A post-doctoral position at the Orentreich Foundation for the Advancement of Science (Cold Spring-on-Hudson, NY) is immediately available in Dr. Sailendra Nichenametla’s lab. Dr. Nichenametla investigates the mechanisms by which methionine restriction extends lifespan and confers metabolic benefits. The candidate will be working on a variety of methionine restriction projects associated with mechanisms, nutritional aspects, and prevention of diseases, including metabolic diseases, cancers, and proteostatic disorders. Responsibilities include generating data extensively from rodent models and occasionally from in vitro studies and specimens from clinical studies. The post-doc will perform experiments, data analysis, draft publication-quality manuscripts of their findings, assist in submitting grant proposals, and present work at scientific meetings.
A Ph.D. with 0-2 years of post-doctoral experience.
Demonstrable research experience in biomedical sciences and in two or more of the following areas/techniques: nutrition, aging, metabolism, immunohistochemistry, cell culture, molecular biology.
At least one paper as first author published in a peer-reviewed biomedical journal.
At least 1 year experience working with mice or rats.
2-3 years’ experience working with mouse or rat models.
At least one paper published as first author in an aging, nutrition, or related journal.
Experience demonstrating surgery/dissection in mice/rats.
The results could lead to interventions that reproduce many of the anti-aging effects associated with dietary restriction while also allowing people to eat as normal.
Several types of diet have been shown to increase healthspan – that is, the period of healthy lifespan. One of the proven methods of increasing healthspan in many organisms, including non-human mammals, is to restrict dietary intake of an amino acid called methionine.
Recent studies have suggested that the effects of methionine restriction on healthspan are likely to be conserved in humans. Although it might be feasible for some people to practice methionine restriction, for example, by adhering to a vegan diet, such a diet might not be practical or desirable for everyone. In the current study, a research team from the Orentreich Foundation for the Advancement of Science (OFAS), Cold Spring, New York, US, aimed to develop an intervention that produces the same effects as methionine restriction, while also allowing an individual to eat a normal, unrestricted diet.
An important clue for developing such a treatment is that methionine restriction causes a decrease in the amounts of an energy-regulating hormone called IGF-1. If a treatment could be found that causes a similar decrease in IGF-1, this might also have beneficial effects on healthspan. Previous research has shown that selenium supplementation reduces the levels of circulating IGF-1 in rats, suggesting that this could be an ideal candidate.
The team first studied whether selenium supplementation offered the same protection against obesity as methionine restriction. They fed young male and older female mice one of three high-fat diets: a control diet containing typical amounts of methionine, a methionine-restricted diet, and a diet containing typical amounts of methionine as well as a source of selenium. For both male and female mice of any age, the authors found that selenium supplementation completely protected against the dramatic weight gain and fat accumulation seen in mice fed the control diet, and to the same extent as restricting methionine.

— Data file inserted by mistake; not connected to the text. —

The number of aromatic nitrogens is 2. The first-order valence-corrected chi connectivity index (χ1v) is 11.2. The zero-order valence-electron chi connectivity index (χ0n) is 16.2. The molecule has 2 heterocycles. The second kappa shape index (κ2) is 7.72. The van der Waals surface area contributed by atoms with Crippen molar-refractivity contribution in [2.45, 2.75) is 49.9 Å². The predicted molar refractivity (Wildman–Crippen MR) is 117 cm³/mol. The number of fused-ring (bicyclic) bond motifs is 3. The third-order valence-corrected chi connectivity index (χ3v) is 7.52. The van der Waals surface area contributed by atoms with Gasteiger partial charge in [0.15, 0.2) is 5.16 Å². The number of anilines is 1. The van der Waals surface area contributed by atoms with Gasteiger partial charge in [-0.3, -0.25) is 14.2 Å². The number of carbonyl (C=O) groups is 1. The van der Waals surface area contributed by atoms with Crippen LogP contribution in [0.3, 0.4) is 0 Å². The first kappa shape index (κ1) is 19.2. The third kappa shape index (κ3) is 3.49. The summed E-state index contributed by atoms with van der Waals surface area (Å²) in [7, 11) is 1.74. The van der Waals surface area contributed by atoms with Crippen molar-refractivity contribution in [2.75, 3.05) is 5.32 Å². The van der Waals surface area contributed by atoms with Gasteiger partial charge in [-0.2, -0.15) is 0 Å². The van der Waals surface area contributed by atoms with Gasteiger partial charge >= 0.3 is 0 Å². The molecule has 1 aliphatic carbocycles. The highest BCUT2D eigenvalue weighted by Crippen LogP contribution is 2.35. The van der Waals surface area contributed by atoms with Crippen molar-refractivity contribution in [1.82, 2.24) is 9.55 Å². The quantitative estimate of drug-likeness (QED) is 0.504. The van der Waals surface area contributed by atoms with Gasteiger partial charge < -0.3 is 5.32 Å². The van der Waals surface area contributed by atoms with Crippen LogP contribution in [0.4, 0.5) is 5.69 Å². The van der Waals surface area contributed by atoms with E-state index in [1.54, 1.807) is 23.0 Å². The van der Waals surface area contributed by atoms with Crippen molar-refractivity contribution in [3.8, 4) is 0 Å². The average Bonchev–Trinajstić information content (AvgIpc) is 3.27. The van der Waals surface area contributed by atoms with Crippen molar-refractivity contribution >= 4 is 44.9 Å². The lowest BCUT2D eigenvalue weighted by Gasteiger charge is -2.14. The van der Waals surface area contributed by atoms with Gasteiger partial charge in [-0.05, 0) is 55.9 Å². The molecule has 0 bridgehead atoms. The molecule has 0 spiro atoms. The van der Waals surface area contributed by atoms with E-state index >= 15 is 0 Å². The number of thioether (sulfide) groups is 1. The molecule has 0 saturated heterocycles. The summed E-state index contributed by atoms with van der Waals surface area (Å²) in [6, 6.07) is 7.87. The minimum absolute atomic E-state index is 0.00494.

Next, they explored the effects of the three diets on physiological changes normally associated with methionine restriction. To do this, they measured the amounts of four metabolic markers in blood samples from the previously treated mice. As hoped, they found dramatically reduced levels of IGF-1 in both male and female mice. They also saw reductions in the levels of the hormone leptin, which controls food intake and energy expenditure. Their results indicate that selenium supplementation produces most, if not all, of the hallmarks of methionine restriction, which suggests that this intervention may have a similar positive effect on healthspan.
To gain insight into the beneficial effects of selenium supplementation, the researchers used a different organism – yeast. The two most widely used measurements of healthspan in yeast are chronological lifespan, which tells us how long dormant yeast remain viable, and replicative lifespan, which measures the number of times a yeast cell can produce new offspring. The team previously showed that methionine restriction increases the chronological lifespan of yeast, so they tested whether selenium supplementation might do the same. As it turned out, yeast grown under selenium-supplemented conditions had a 62% longer chronological lifespan (from 13 days to 21 days) and a replicative lifespan extended by nine generations as compared with controls. This demonstrates that supplementing yeast with selenium produces benefits to healthspan detectable by multiple tests of cell aging.
“One of the major goals of aging research is to identify simple interventions that promote human healthspan,” notes senior author Jay Johnson, Senior Scientist at OFAS. “Here we present evidence that short-term administration of either organic or inorganic sources of selenium provides multiple health benefits to mice, the most notable of which being the prevention of diet-induced obesity. In the long term, we expect that supplementation with these compounds will also prevent age-related disease and extend the overall survival of mice. It is our hope that many of the benefits observed for mice will also hold true for humans.”
As we begin the new year, we at the Orentreich Foundation for the Advancement of Science (OFAS) wish to thank our friends around the globe for their continued support. To view our recently published 2020 Report of Directors, click here.